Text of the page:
Every few months, I notice a story in the press about the practice of some villagers in East Java who make a food from natural clay.  This is called ‘ampo’.  It is said to be beneficial for stomach upsets and for pregnant women.  Those who take it say that it gives a cooling feeling in their stomach.  The theory is that because different clays have varying amounts of trace elements and minerals, some can have a curative effect for particular ailments. 

In fact, clays are eaten in other cultures as well.  I have read reports of it being eaten in Africa and there were many reports and pictures of clay biscuits being made in Haiti during the earthquake crisis.  Of course, mud baths are a well known treatment in the spas of Europe and in Japan and China.

Here is a lady sampling the finished product:

Pijat That Makes Guys Horny

May 2, 2010

This is something I’ve never seen before.  I suspect its a recent innovation since I associate cupping with East Asian massage, but not with the Indonesian style (correct me if I’m wrong).  What’s novel here, however, is instead of little cups, the practitioner uses horns.  I wonder if horns have some sort of mystic symbolism as it reminds me of the European peasant practice of burying a horn filled with manure in the field on the night of the solstace, or whenever, to make the ground fertile.  Regardless of the iconography, it certainly makes for a strong visual image as it draws a big crowd.

Having long hair is a symbol of an artistic temperament, so the first young man getting the full treatment might be an accomplice of the practitioner.  He draws the crowd and his example emboldens others to try it for themselves.

Other than the cupping, I don’t see much pijat happening in this clip, although the Japanese often combine massage with cupping.  Naturally ‘tanduk’ means horn, in case you were wondering.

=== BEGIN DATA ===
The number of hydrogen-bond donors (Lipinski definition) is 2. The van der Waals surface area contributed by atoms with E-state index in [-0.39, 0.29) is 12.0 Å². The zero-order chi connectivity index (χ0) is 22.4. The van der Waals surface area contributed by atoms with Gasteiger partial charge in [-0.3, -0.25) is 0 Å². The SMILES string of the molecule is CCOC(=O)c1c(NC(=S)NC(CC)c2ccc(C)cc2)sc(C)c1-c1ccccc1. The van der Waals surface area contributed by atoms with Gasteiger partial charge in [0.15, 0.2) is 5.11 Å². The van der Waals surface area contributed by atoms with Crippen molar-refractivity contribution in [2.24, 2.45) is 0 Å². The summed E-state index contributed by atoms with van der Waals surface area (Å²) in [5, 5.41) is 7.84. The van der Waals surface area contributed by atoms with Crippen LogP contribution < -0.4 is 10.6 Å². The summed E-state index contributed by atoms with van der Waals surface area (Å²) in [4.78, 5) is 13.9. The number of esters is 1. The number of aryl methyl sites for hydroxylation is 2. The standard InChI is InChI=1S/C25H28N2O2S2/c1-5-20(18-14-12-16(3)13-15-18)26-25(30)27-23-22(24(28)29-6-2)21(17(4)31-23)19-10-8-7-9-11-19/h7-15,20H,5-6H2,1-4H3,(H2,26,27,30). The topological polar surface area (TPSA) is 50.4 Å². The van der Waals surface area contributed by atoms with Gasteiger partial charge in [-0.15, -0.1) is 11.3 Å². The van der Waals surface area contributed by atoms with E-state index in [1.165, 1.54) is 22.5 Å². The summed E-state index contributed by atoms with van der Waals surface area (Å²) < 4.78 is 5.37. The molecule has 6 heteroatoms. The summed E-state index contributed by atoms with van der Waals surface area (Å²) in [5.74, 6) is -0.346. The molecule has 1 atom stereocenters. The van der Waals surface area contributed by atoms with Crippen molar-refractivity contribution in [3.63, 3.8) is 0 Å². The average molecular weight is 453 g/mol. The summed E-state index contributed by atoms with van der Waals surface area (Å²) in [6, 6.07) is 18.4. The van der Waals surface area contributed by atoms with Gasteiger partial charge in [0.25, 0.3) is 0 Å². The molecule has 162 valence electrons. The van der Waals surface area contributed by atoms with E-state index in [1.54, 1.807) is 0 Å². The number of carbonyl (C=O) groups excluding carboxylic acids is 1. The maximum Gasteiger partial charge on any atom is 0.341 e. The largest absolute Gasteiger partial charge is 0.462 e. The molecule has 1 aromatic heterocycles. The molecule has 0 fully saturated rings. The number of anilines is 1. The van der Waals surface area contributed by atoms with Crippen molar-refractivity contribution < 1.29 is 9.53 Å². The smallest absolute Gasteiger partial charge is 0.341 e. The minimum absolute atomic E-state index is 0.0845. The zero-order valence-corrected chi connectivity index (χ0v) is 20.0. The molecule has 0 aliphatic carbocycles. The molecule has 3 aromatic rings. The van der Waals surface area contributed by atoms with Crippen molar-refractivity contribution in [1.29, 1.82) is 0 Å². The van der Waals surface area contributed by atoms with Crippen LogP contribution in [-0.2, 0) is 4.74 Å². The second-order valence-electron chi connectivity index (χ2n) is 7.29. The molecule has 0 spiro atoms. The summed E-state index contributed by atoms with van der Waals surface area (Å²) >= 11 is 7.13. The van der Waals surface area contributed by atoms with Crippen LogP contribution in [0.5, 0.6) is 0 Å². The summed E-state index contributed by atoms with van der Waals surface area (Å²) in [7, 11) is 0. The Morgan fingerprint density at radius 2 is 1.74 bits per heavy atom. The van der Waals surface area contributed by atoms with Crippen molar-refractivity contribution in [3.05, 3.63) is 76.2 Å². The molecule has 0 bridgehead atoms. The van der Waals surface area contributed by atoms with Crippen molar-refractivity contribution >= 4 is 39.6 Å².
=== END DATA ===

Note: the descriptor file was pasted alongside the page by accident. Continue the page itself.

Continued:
Jakarta Street Food: Jamu

April 4, 2010

I’ve featured a jamu lady before, but in this clip the lady shows where she keeps her money, at 2:30.  It’s tied into one end of her selimut (a piece of cloth normally used for carrying babies).  The selimut is itself wrapped securely around her like a snake.

Most of the Javanese ladies who sell jamu wear the traditional kebaya (a close fitting shirt) and sarong (a single sheet of cloth wrapped around the waist to make a skirt).  This lady is also wearing traditional-looking clothes, but it’s not a kebaya and the pattern on the sarong is unusual to me.  Can anyone tell me from her clothes or her language which culture she’s from?  I would guess she’s Sundanese, since she’s in Jakarta.

Jakarta street food: Jamu

March 15, 2010

I’m a bit ashamed to say I’ve never tried this.  Not so much a food as a health drink.  These ladies (jamu sellers are always ladies) mix up a dose of herbal remedy for any illness you might have.  What she’s serving in the clip looks like a mix of orange juice and pure caffeine.  Personally, I don’t think there’s much to stop them from using stronger chemicals than those found in nature, so I prefer not to take a risk on damaging my liver. (I prefer whiskey for that)

Maybe it’s not the jamu, but the number of Indonesian men who die in their 40s and 50s from kidney and liver diseases is quite amazing.  I wonder if there are any health statistics to confirm my fears.  In any case, they seem to drink a lot of bottled tea, energy drinks, strong coffee, highly sugared natural tea and very little water.  It can’t be good for them.

Bee sting therapy

February 20, 2010

Due to the shortage and cost of qualified medical practitioners, there is a huge demand for medical services. The gap is filled by a vast range of ‘alternative medicine’ and traditional practitioners. It seems to me the bee treatment could work along the same lines as accupuncture, or maybe the poison in the sting has a curative effect? I haven’t tried it yet, but it looks painful. At least the ‘needle’ would be germ free… wouldn’t it?[